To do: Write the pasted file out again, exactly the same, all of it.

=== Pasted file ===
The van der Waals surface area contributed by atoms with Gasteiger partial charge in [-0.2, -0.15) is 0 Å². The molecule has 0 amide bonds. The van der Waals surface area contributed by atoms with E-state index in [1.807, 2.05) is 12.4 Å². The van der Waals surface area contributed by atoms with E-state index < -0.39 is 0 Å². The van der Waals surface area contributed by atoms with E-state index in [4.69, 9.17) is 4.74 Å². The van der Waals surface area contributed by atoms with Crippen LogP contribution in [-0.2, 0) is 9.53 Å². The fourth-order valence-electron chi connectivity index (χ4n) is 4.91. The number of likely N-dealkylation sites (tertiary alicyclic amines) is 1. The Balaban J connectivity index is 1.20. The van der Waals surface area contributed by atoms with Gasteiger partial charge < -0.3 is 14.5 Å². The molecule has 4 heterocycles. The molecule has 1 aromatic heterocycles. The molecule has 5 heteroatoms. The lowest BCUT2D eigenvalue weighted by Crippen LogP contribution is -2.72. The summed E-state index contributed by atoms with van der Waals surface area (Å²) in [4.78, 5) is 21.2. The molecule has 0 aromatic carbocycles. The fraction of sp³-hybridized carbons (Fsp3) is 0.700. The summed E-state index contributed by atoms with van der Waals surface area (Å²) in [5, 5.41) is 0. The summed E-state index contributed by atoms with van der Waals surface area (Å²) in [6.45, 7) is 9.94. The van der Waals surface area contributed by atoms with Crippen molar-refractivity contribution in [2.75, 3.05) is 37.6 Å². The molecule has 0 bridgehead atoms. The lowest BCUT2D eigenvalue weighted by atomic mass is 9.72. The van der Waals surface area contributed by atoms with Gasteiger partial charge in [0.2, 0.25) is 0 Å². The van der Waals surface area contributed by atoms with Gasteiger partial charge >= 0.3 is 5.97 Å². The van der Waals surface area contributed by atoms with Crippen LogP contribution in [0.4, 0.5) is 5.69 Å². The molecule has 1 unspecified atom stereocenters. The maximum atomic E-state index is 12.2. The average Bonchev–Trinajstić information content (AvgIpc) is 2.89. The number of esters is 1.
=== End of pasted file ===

The van der Waals surface area contributed by atoms with Gasteiger partial charge in [-0.2, -0.15) is 0 Å². The molecule has 0 amide bonds. The van der Waals surface area contributed by atoms with E-state index in [1.807, 2.05) is 12.4 Å². The van der Waals surface area contributed by atoms with E-state index < -0.39 is 0 Å². The van der Waals surface area contributed by atoms with E-state index in [4.69, 9.17) is 4.74 Å². The van der Waals surface area contributed by atoms with Crippen LogP contribution in [-0.2, 0) is 9.53 Å². The fourth-order valence-electron chi connectivity index (χ4n) is 4.91. The number of likely N-dealkylation sites (tertiary alicyclic amines) is 1. The Balaban J connectivity index is 1.20. The van der Waals surface area contributed by atoms with Gasteiger partial charge < -0.3 is 14.5 Å². The molecule has 4 heterocycles. The molecule has 1 aromatic heterocycles. The molecule has 5 heteroatoms. The lowest BCUT2D eigenvalue weighted by Crippen LogP contribution is -2.72. The summed E-state index contributed by atoms with van der Waals surface area (Å²) in [4.78, 5) is 21.2. The molecule has 0 aromatic carbocycles. The fraction of sp³-hybridized carbons (Fsp3) is 0.700. The summed E-state index contributed by atoms with van der Waals surface area (Å²) in [5, 5.41) is 0. The summed E-state index contributed by atoms with van der Waals surface area (Å²) in [6.45, 7) is 9.94. The van der Waals surface area contributed by atoms with Crippen molar-refractivity contribution in [2.75, 3.05) is 37.6 Å². The molecule has 0 bridgehead atoms. The lowest BCUT2D eigenvalue weighted by atomic mass is 9.72. The van der Waals surface area contributed by atoms with Gasteiger partial charge in [0.2, 0.25) is 0 Å². The van der Waals surface area contributed by atoms with Gasteiger partial charge >= 0.3 is 5.97 Å². The van der Waals surface area contributed by atoms with Crippen LogP contribution in [0.4, 0.5) is 5.69 Å². The molecule has 1 unspecified atom stereocenters. The maximum atomic E-state index is 12.2. The average Bonchev–Trinajstić information content (AvgIpc) is 2.89. The number of esters is 1.